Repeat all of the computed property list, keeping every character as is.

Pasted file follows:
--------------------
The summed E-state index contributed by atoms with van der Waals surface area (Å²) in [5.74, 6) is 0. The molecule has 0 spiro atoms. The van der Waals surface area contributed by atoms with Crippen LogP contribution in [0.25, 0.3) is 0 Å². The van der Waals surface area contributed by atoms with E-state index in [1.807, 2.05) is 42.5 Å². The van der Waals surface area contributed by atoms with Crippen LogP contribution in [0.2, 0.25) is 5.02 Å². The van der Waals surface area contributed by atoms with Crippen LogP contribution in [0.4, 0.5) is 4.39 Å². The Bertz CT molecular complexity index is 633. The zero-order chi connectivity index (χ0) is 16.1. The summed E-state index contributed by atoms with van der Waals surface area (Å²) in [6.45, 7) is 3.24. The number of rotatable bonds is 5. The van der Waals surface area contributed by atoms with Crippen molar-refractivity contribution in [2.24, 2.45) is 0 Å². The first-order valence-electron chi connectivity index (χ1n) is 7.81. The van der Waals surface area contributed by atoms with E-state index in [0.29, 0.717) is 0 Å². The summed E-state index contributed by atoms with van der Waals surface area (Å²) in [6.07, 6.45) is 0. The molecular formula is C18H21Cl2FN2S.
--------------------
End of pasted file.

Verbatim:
The summed E-state index contributed by atoms with van der Waals surface area (Å²) in [5.74, 6) is 0. The molecule has 0 spiro atoms. The van der Waals surface area contributed by atoms with Crippen LogP contribution in [0.25, 0.3) is 0 Å². The van der Waals surface area contributed by atoms with E-state index in [1.807, 2.05) is 42.5 Å². The van der Waals surface area contributed by atoms with Crippen LogP contribution in [0.2, 0.25) is 5.02 Å². The van der Waals surface area contributed by atoms with Crippen LogP contribution in [0.4, 0.5) is 4.39 Å². The Bertz CT molecular complexity index is 633. The zero-order chi connectivity index (χ0) is 16.1. The summed E-state index contributed by atoms with van der Waals surface area (Å²) in [6.45, 7) is 3.24. The number of rotatable bonds is 5. The van der Waals surface area contributed by atoms with Crippen molar-refractivity contribution in [2.24, 2.45) is 0 Å². The first-order valence-electron chi connectivity index (χ1n) is 7.81. The van der Waals surface area contributed by atoms with E-state index in [0.29, 0.717) is 0 Å². The summed E-state index contributed by atoms with van der Waals surface area (Å²) in [6.07, 6.45) is 0. The molecular formula is C18H21Cl2FN2S.